UPS Pilots File An
Appeals Challenge To FAA Final Flight & Duty Rule
By Shane Nolan
December 27, 2011 – The Independent Pilots Association
(UPS pilots) filed a Petition for Review in the U.S.
Court of Appeals for the D.C. Circuit in order to
challenge FAA's exclusion of cargo operations from the
flight and duty time rule issued last week.
“The IPA seeks to have cargo operations included within
the scope of the rule because of the safety benefits
provided by the rule. IPA does not seek to delay
implementation of these important safety benefits to
passenger operations,” said IPA General Counsel William
Trent. He stated that the Association, representing the
2,700 pilots flying for UPS, would challenge the rule on
multiple substantive and procedural grounds.
inconsistency of the final rule is remarkable. For
example, the FAA states that current regulations do not
adequately address the risk of fatigue (Rule p.19,) and
that the maintenance of the status quo presents an
‘unacceptably high aviation accident risk” (Rule p.
Yet two of
the very factors that the FAA cites as exacerbating the risk of
pilot fatigue operating at night and crossing multiple time
zones (Rule p.5) are more present in cargo operations than in
passenger operations,” said Trent. “The FAA’s only basis for
excluding cargo rests on a cost benefit analysis,” said Trent.
“Yet, the Agency does not articulate how it arrived at
either the projected costs or benefits of applying the final
rule to cargo operators. The rule is wholly and utterly opaque
when it comes to providing any factual support for the cost
benefit conclusions reached,” he added.
“Procedural irregularities are present as well,” said Trent.
“Cargo operators were allowed to supplement the record after the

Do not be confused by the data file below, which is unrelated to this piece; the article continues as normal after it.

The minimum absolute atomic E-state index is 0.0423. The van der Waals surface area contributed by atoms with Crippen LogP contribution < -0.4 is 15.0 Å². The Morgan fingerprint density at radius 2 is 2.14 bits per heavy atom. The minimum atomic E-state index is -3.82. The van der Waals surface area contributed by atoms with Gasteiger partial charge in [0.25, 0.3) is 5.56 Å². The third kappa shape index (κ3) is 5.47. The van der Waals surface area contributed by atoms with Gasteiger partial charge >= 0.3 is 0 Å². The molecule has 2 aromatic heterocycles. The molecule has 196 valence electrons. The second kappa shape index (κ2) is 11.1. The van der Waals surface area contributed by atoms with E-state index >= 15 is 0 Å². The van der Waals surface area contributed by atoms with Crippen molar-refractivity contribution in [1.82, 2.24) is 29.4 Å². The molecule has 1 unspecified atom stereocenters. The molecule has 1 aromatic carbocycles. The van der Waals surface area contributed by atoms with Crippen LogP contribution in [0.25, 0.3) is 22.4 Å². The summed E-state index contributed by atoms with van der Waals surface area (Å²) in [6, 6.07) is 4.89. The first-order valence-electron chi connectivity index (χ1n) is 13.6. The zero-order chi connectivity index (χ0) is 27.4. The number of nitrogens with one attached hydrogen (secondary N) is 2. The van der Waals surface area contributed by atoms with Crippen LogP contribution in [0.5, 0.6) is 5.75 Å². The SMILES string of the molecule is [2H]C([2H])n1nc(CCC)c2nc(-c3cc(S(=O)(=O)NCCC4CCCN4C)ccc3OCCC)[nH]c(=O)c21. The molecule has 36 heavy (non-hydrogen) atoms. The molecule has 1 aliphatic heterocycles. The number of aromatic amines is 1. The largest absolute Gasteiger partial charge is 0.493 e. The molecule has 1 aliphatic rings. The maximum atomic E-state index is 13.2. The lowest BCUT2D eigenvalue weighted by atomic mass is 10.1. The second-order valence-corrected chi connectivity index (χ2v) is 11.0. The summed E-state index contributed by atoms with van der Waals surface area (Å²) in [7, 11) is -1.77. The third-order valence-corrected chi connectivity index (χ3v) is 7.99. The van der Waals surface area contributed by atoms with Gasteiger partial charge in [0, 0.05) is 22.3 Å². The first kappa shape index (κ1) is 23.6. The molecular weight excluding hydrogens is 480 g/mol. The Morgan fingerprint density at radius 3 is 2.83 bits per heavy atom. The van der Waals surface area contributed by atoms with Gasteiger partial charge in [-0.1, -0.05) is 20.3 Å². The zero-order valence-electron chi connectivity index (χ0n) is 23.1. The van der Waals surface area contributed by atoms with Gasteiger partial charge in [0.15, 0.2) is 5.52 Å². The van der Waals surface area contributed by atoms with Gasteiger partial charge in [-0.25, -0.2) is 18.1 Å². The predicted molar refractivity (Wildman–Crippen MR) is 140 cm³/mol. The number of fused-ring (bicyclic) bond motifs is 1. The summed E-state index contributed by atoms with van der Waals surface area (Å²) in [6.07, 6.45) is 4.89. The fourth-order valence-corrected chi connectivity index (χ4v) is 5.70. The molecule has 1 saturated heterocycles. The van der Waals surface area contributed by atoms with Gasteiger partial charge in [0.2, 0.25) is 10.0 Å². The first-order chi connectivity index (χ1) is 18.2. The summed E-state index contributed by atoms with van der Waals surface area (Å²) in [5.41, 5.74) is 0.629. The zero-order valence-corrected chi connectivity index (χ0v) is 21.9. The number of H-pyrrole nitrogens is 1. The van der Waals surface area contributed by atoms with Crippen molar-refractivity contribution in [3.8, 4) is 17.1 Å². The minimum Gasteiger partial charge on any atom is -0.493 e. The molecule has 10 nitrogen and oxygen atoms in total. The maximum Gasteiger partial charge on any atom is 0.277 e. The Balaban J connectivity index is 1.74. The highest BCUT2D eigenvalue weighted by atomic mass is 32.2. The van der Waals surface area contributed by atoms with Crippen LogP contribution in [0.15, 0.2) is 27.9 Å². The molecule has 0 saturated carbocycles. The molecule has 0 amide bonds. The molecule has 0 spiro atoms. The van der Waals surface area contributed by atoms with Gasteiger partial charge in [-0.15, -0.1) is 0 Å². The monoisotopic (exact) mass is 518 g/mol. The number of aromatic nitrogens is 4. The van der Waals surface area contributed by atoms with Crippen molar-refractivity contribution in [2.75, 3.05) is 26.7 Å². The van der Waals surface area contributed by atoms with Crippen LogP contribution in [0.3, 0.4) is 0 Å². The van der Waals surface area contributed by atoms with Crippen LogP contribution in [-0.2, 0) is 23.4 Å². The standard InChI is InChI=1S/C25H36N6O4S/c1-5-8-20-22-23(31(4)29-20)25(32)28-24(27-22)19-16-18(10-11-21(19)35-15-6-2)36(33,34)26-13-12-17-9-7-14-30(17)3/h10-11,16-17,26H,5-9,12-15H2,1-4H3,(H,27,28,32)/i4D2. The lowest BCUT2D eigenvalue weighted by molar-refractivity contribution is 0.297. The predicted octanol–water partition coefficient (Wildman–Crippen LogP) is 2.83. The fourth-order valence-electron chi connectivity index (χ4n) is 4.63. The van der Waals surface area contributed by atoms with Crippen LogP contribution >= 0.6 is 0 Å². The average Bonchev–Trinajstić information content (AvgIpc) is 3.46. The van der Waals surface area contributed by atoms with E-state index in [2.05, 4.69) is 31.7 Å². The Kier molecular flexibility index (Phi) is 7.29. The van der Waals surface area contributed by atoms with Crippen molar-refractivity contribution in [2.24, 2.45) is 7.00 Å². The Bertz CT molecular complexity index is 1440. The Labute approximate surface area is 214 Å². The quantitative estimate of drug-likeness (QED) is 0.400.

public NPRM comment period was officially closed. Accepted into
the closed record was unsupported costing data provided by
carriers. This data
has not been subject to public scrutiny or review,” Trent added.
In January, IPA will file additional court papers including a
preliminary statement of issues it expects to raise in the case.
Chairman Deborah A.P. Hersman said “Fatigue has been on the
NTSB's Most Wanted List of transportation safety improvements
since 1990. Over the first century of powered flight, countless
accidents trace pilot fatigue as a contributing factor.
“While this is not a perfect rule, it is a huge improvement over
the status quo for large passenger-carrying operations. Yet, we
are extremely disappointed that the new rule is limited to Part
121 carriers. A tired pilot is a tired pilot, whether there are
10 paying customers on board or 100, whether the payload is
passengers or pallets."
“While this is not a perfect rule, it is a huge improvement over the status quo for large passenger-carrying operations. Yet, we are extremely disappointed that the new rule is limited to Part 121 carriers. A tired pilot is a tired pilot, whether there are 10 paying customers on board or 100, whether the payload is passengers or pallets."
“As the FAA said in its draft, "Fatigue threatens aviation safety because it increases the risk of pilot error that could lead to an accident." This is particularly a concern for crews that fly "on the back side of the clock." We look forward to working with the FAA and the aviation community to support the rule's essential education and training components and to identify areas where additional measures are needed”.
U.S House Chairman of the Transportation and Infrastructure Committee, John L. Mica (R-FL) said “While the final rule provides improvement for aviation safety, pilots must take personal responsibility for coming to work rested and fit for duty. The government cannot put a chocolate on every one of their pillows and tuck them in at night.”
Key components of this final rule
for commercial passenger flights include: Varying flight and duty
requirements based on what time the pilot’s day begins. The new rule
incorporates the latest fatigue science to set different requirements
for pilot flight time, duty period and rest based on the time of day
pilots begin their first flight, the number of scheduled flight segments
and the number of time zones they cross. The previous rules included
different rest requirements for domestic, international and unscheduled
flights. Those differences were not necessarily consistent across
different types of passenger flights, and did not take into account
factors such as start time and time zone crossings.
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